Rashomon appears in an aspect ratio of 1.37:1 on this single-sided, dual-layered DVD. Due to those dimensions, the image has NOT been enhanced for 16X9 televisions. However, Criterion used a “pillarboxing” format that placed bars around all four sides of the movie. I’m not sure why they opted for this, as I thought the top/bottom bars were unnecessary and reduced the size of the image.
Otherwise, the movie presented a decent to good SD-DVD picture. Sharpness seemed erratic. Though much of the film demonstrated fine definition, more than a few examples of softness occurred. In any case, overall clarity was fine, and I noticed no issues with jaggies, shimmering or edge haloes.
Print flaws created no distractions, as the film came with a clean transfer. Blacks varied. Some of the movie showed deep tones and good contrast, but others displayed mushy blacks and a sense of excessive brightness. Contrast occasionally seemed off, as some shots were a little too bright. Overall, this was a positive presentation, but it wasn’t a great one.
I felt the monaural audio of Rashomon seemed lackluster but acceptable given the movie’s age and origins. Speech varied; some lines appeared fairly natural and concise, but others could be rough and edgy. I couldn’t easily judge intelligibility since I don’t speak Japanese; I’d estimate that the work remained understandable but lacked strengths.
Music was generally decent. The score could sound somewhat shrill at times, but it usually appeared acceptably full. The same went for effects; while these occasionally came across as distorted, they still provided acceptable clarity. Occasional bouts of noise could cause distractions. Nothing here was memorable, but the mix was decent for its period.
When we head to extras, we launch with an audio commentary from film scholar Donald Richie. He offers a running, screen-specific look at story/characters/themes, various filmmaking techniques, and cast/crew.
Though Richie occasionally touches on aspects of the movie’s creation, he mostly sticks with interpretation here. And that’s fine, though I prefer historical commentaries with more balance; I like a better mix of moviemaking info along with thematic/subtextual thoughts. This is a generally intriguing chat nonetheless.
We hear from a famed filmmaker via the six-minute, 37-second Robert Altman on Rashomon. The director reflects on Rashomon and gives us his thoughts on the movie’s techniques and impact. Though brief, Altman’s chat offers nice insights and observations.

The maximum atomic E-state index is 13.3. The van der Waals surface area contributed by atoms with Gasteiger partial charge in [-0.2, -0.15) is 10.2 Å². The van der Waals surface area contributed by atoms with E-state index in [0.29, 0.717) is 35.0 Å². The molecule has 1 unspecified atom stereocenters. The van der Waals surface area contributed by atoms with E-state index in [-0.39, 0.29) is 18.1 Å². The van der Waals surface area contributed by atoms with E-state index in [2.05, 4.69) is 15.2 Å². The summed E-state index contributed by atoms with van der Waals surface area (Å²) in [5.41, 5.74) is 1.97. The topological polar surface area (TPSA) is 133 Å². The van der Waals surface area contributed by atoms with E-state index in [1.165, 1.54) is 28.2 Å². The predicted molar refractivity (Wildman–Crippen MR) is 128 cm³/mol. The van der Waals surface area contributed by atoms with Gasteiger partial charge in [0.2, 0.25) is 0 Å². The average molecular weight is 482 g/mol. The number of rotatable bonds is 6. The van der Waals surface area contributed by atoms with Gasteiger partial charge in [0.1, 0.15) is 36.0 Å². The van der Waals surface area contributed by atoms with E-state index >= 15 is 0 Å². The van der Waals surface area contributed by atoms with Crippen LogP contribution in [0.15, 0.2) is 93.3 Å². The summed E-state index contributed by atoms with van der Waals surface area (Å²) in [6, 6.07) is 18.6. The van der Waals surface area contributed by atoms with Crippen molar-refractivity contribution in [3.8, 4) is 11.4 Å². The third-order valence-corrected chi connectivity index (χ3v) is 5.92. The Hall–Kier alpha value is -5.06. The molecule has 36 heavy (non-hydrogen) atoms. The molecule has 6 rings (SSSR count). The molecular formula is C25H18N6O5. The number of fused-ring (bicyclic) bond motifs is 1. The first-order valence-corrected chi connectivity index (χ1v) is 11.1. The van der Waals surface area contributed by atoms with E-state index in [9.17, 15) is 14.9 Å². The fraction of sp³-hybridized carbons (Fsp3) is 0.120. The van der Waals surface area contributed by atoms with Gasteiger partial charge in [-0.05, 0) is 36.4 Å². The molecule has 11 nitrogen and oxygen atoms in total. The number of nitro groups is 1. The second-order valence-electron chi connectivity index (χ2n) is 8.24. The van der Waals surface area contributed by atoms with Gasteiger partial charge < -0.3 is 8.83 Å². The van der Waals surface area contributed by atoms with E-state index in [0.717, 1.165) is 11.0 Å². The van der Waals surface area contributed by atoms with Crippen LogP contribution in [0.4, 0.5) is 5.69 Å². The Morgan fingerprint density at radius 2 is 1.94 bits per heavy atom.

Under The World of Kazuo Miyagawa, we find a 12-minute, 35-second look at the cinematographer of Rashomon. We hear from Miyagawa as well as director Akira Kurosawa. They cover aspects of the creation of Rashomon in this short but informative piece, as we learn some cool facts about the techniques Miyagawa utilized.
A Testimony As an Image runs one hour, eight minutes, and 18 seconds as it presents notes from script supervisor Teruyo Nogami, co-writer Shinobu Hashimoto, assistant director Tokuzo Tanaka, sound man Iawo Otani, lighting assistant Genkon Nakaoka, sound assistant Tsuchitaro Hayashi, dolly effects Hiroshi Shibata, 2nd AD Mitsuo Wakasugi, camera assistants Kanichi Aoki and Kenichi Araki, and trailer cinematographer Fujio Morita. They discuss aspects of their careers as well as elements involved in the making of Rashomon. It’s good to hear more from those involved in the shoot and we learn a fair amount from this useful documentary.
In addition to two trailers, we locate an audio Interview with Actor Takashi Shimura. Recorded in 1961, the actor discusses working with Kurosawa and aspects of making Rashomon as well as other films. Due to translation issues, the piece can move a bit awkwardly, but it nonetheless offers good insights.
Finally, the set includes a 44-page booklet. It presents an essay from film professor Stephen Prince, excerpts from Kurosawa’s autobiography, and the source stories on which Rashomon was based. Criterion usually creates solid booklets, and this is one of their better efforts.
More than 50 years after its creation, Rashomon remains an important, influential film – and it’s pretty involving, too. It uses its unusual techniques to draw us into its relative realities. The DVD gives us generally positive picture and audio along with some informative supplements. Criterion provide a nice release for a classic movie.